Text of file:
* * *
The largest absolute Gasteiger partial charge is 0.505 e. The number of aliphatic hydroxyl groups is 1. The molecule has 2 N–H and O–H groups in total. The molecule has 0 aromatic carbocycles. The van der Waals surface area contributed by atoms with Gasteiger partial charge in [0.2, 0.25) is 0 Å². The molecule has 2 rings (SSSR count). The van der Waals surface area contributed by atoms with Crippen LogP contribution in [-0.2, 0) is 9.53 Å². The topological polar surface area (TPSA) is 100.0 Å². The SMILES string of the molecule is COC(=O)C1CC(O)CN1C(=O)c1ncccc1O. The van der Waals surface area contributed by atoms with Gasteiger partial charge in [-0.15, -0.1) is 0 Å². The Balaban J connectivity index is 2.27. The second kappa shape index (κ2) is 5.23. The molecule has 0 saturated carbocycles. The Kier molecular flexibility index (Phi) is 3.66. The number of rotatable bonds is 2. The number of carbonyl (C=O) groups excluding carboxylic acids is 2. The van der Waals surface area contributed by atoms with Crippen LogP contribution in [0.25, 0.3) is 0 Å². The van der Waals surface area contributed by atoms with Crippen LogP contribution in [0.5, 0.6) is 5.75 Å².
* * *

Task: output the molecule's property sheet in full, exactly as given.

The largest absolute Gasteiger partial charge is 0.505 e. The number of aliphatic hydroxyl groups is 1. The molecule has 2 N–H and O–H groups in total. The molecule has 0 aromatic carbocycles. The van der Waals surface area contributed by atoms with Gasteiger partial charge in [0.2, 0.25) is 0 Å². The molecule has 2 rings (SSSR count). The van der Waals surface area contributed by atoms with Crippen LogP contribution in [-0.2, 0) is 9.53 Å². The topological polar surface area (TPSA) is 100.0 Å². The SMILES string of the molecule is COC(=O)C1CC(O)CN1C(=O)c1ncccc1O. The van der Waals surface area contributed by atoms with Gasteiger partial charge in [-0.15, -0.1) is 0 Å². The Balaban J connectivity index is 2.27. The second kappa shape index (κ2) is 5.23. The molecule has 0 saturated carbocycles. The Kier molecular flexibility index (Phi) is 3.66. The number of rotatable bonds is 2. The number of carbonyl (C=O) groups excluding carboxylic acids is 2. The van der Waals surface area contributed by atoms with Crippen LogP contribution in [0.25, 0.3) is 0 Å². The van der Waals surface area contributed by atoms with Crippen LogP contribution in [0.5, 0.6) is 5.75 Å².